I've packed away most of my books, started taking things off the wall, and laid out on the big table what things I will try to sell. I have a hard time believing that everything that I want to sell can fit on one large table (besides the furniture, obviously, which is just about gone anyway). It's mainly smaller things, and things that are easily replaceable, like my blender, a teapot, placemats that I never use, etc. I'm debating whether I should have a "garage" sale for such a small amount of stuff. I probably won't. But hopefully I get enough people to come take it away because my Yankee self absolutely cannot abide by putting anything in the trash that could be even remotely useable again someday in the distant future.

CraigsList is a great tool in the sense that people can connect directly. But you also get weirdos, people who don't show up so you spend a perfectly good day waiting around for them, people who don't seem to understand that you're already selling everything for way cheaper than you got it so no, you won't take $75 when you're asking $150. And it's sad to see my stuff go. My brown chair and blue chair are both now gone. I loved that brown chair. It was my favorite piece of furniture besides the couch, and it got me through many exams.

I think what bothers me most is the hungry, searching look that people get when they walk into my apartment. They don't know that not every stuck of furniture is for sale, since most of what remains belongs to my roommate. They just want to get the best deal at my expense. Each of us is looking to take advantage of the other as much as we can. I want to scream and push them out the door, and say Get out! You're a stranger! Don't take my things away from me! But of course, I have invited them in for just that purpose, and so I have to smile and take the money they offer, and try to think about what nice chairs I can get when I have my own place once again. I'm a very territorial person. This is a very difficult exercise for me to do over and over again.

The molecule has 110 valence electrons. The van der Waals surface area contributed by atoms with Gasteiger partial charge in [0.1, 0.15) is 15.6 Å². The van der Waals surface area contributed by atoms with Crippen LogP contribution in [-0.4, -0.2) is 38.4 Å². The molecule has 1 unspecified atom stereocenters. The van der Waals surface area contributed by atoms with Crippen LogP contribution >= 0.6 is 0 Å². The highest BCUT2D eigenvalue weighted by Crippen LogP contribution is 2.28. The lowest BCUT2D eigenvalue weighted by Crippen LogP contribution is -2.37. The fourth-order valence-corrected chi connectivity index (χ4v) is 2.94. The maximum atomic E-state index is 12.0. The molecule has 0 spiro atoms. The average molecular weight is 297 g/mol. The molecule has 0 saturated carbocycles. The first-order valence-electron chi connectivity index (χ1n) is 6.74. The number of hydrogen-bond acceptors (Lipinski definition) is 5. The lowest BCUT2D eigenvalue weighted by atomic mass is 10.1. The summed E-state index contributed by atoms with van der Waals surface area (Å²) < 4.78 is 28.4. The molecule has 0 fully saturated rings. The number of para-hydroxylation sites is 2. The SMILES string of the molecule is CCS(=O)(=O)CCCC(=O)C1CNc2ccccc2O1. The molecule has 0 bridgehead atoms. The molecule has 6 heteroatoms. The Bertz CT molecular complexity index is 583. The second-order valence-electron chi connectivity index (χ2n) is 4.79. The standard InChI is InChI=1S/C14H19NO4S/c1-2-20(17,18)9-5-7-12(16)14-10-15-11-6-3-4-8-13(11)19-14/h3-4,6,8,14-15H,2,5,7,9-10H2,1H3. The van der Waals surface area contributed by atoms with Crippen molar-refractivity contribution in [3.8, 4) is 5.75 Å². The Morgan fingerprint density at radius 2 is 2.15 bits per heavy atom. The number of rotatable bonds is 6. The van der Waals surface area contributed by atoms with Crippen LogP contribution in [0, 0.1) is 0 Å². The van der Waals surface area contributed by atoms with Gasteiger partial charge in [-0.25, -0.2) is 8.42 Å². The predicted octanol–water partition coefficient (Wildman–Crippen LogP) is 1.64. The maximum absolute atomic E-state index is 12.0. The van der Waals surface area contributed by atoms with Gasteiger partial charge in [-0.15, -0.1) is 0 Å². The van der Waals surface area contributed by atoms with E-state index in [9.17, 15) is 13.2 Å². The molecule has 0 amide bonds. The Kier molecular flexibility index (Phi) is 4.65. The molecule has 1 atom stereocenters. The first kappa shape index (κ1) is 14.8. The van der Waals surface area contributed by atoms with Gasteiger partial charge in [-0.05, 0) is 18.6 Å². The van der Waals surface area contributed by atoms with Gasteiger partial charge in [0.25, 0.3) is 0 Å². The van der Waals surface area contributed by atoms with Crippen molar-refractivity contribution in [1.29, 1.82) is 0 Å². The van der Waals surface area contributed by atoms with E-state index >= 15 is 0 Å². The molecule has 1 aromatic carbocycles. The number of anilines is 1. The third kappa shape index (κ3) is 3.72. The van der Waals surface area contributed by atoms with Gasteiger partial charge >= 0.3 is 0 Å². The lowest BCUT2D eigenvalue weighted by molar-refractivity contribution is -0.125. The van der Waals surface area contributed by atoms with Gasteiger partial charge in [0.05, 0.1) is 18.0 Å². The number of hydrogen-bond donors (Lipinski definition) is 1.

So tonight: roll coins, finish packing books and movies, and perhaps pack clothes that I won't be taking with me. Or maybe that can wait. I have to do laundry, certainly, and I'm not sure how it is that my room is such a ginormous mess when I feel like I've made such headway into packing and sorting.

I suppose I should pack what's under the bed, at least. Yikes.

Or, perhaps I will make popcorn and hot chocolate and watch one of my roommate's nauseatingly girlie movies. Because I'm alone in the apartment, and I can do stuff like that. Packing can always be done tomorrow.

Sunday, August 1, 2010

A List

1) My favorite movie of all time is Little Women, the 1992 version with Winona Rider. I watch it when I get homesick, sometimes.

2) I like period movies that are so well-done that you can't tell when they were made. Sense and Sensibility, for instance, would qualify as well.

3) My roommate is gone for the next two weeks, which is making my packing/planning/destroying the apartment process much easier, since I can leave my stuff all over every room and there's no one around to be bothered by it.

4) I will be leaving Montreal, essentially for good, in 3 weeks. I will have to return several times I'm sure for things like research, presentations, and doctor's appointments, but I never plan to really live here full-time again.

5) That's a really scary and overwhelming thought, so I'm going to stop thinking about it.

6) When I move to Des Moines next year, I would like to audition for the opera company.

7) I went to the Highland Games today and discovered, among other things, that there is a Civil War reenactment group in Montreal, and that Stanton, the last name of my great-grandmother Mary who immigrated to Bangor, Maine in 1916 from Ireland, is actually of Scottish origin.

8) I'm totally craving sushi right now but I have no one to go eat it with.

9) I'm glad we're having early-fall weather instead of raging-humid-heatwave weather.

10) I have no idea how I'm going to fit everything that I want to bring with me to Ireland into my luggage. No idea.